Building a Rack
You don't need a 65-pound El Capitan rack before you're ready to lead. Your basic set-up should be an estimation of how much gear you'll use in your average pitch150 feet of climbing. Don't over-rack, it's both heavy and expensive.
It's best to start with a good selection of passive protection: solid, non-moving nuts and hexes that can be wedged in the rock, and stay (hopefully) in exactly the position you put them. These are both the lightest to carry and the cheapest to buy, so an initial investment of about $200 can get you going. I like to carry a full set of Black Diamond Stoppers (#1-13) and Hugh Banner Off-sets with doubles of a few popular sizes (#5-8), but there are a variety of brands and shapes to choose from. These piece cost between $9-$15 each.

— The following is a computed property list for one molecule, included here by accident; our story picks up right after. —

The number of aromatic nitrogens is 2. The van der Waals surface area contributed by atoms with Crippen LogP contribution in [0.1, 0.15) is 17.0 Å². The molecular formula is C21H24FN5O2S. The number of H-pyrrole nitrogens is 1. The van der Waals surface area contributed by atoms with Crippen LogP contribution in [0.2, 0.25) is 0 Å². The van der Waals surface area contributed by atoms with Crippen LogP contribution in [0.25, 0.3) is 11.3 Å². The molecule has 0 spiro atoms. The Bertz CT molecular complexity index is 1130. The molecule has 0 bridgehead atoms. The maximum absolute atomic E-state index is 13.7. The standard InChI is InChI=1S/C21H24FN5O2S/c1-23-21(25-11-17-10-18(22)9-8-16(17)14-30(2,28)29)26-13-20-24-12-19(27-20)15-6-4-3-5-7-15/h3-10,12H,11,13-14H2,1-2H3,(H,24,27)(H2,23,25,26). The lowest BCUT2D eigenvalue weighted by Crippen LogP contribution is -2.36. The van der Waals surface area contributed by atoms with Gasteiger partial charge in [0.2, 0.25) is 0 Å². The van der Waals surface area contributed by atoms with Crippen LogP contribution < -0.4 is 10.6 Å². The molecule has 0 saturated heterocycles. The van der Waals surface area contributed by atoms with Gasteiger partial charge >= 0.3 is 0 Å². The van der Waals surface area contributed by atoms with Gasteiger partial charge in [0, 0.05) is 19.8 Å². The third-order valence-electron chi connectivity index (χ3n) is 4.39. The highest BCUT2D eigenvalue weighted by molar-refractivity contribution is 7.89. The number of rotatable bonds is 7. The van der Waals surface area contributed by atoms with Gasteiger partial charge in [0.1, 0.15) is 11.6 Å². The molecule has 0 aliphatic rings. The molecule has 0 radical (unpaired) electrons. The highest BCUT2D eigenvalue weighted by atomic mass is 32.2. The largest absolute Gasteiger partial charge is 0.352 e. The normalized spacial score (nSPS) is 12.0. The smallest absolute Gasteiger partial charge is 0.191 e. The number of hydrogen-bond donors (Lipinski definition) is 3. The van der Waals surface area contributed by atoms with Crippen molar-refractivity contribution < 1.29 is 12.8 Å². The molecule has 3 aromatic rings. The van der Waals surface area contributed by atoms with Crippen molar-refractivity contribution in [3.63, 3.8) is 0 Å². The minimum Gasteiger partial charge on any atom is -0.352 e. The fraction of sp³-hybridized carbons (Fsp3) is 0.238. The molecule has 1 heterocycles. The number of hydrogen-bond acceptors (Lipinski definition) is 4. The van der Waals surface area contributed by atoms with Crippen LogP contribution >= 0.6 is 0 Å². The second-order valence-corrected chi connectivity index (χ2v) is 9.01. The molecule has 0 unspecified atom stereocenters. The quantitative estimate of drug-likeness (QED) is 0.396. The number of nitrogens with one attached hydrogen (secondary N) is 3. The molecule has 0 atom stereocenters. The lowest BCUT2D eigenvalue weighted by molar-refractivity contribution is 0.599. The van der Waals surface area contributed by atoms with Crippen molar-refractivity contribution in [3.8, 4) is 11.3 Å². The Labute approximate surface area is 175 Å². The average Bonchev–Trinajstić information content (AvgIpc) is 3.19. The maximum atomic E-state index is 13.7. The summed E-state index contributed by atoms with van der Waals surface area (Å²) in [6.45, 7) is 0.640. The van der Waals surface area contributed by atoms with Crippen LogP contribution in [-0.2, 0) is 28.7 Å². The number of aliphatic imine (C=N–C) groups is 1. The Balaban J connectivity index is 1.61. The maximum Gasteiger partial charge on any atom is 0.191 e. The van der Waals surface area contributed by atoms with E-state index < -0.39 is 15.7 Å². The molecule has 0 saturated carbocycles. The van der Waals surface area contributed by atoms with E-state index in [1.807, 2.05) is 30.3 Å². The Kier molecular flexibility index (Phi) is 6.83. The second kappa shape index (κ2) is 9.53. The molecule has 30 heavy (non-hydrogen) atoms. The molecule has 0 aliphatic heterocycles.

Your active prospring-loaded camming gear that literally works for you by expanding and gripping the rock harder when pulled outwardshould consist of a variety of devices fitting cracks from about a half-inch to five inches. There are lots to choose from in terms of brand and style, and it's worth doing some extra reading before putting all your eggs in one brand basket. These things aren't cheap either. Smaller sizes start at around $40 and the bigger cams for wide cracks can run as high as $90 each. Purchasing four or five pieces of active protection is a good start for a useable rack, but over time, and as you take on longer routes, you may build a collection of 25-30, with doubles in many sizes.
Details mentioned in this article were accurate at the time of publication